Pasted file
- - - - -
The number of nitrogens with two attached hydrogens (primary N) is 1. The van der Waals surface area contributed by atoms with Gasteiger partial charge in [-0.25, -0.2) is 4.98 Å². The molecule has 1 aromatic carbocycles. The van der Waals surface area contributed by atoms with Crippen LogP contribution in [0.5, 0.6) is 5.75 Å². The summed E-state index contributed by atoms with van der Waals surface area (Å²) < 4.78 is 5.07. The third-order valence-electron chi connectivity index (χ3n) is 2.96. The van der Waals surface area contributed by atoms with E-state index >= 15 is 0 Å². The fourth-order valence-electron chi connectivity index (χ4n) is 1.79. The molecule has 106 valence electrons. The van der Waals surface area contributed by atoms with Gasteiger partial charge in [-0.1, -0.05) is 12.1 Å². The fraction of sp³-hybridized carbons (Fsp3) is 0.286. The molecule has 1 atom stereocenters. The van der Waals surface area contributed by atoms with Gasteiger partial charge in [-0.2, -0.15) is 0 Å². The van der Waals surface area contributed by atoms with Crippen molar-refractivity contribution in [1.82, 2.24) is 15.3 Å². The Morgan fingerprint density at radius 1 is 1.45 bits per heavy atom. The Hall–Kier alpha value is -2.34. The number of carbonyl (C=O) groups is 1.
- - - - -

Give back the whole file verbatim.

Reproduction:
The number of nitrogens with two attached hydrogens (primary N) is 1. The van der Waals surface area contributed by atoms with Gasteiger partial charge in [-0.25, -0.2) is 4.98 Å². The molecule has 1 aromatic carbocycles. The van der Waals surface area contributed by atoms with Crippen LogP contribution in [0.5, 0.6) is 5.75 Å². The summed E-state index contributed by atoms with van der Waals surface area (Å²) < 4.78 is 5.07. The third-order valence-electron chi connectivity index (χ3n) is 2.96. The van der Waals surface area contributed by atoms with E-state index >= 15 is 0 Å². The fourth-order valence-electron chi connectivity index (χ4n) is 1.79. The molecule has 106 valence electrons. The van der Waals surface area contributed by atoms with Gasteiger partial charge in [-0.1, -0.05) is 12.1 Å². The fraction of sp³-hybridized carbons (Fsp3) is 0.286. The molecule has 1 atom stereocenters. The van der Waals surface area contributed by atoms with Gasteiger partial charge in [-0.2, -0.15) is 0 Å². The van der Waals surface area contributed by atoms with Crippen molar-refractivity contribution in [1.82, 2.24) is 15.3 Å². The Morgan fingerprint density at radius 1 is 1.45 bits per heavy atom. The Hall–Kier alpha value is -2.34. The number of carbonyl (C=O) groups is 1.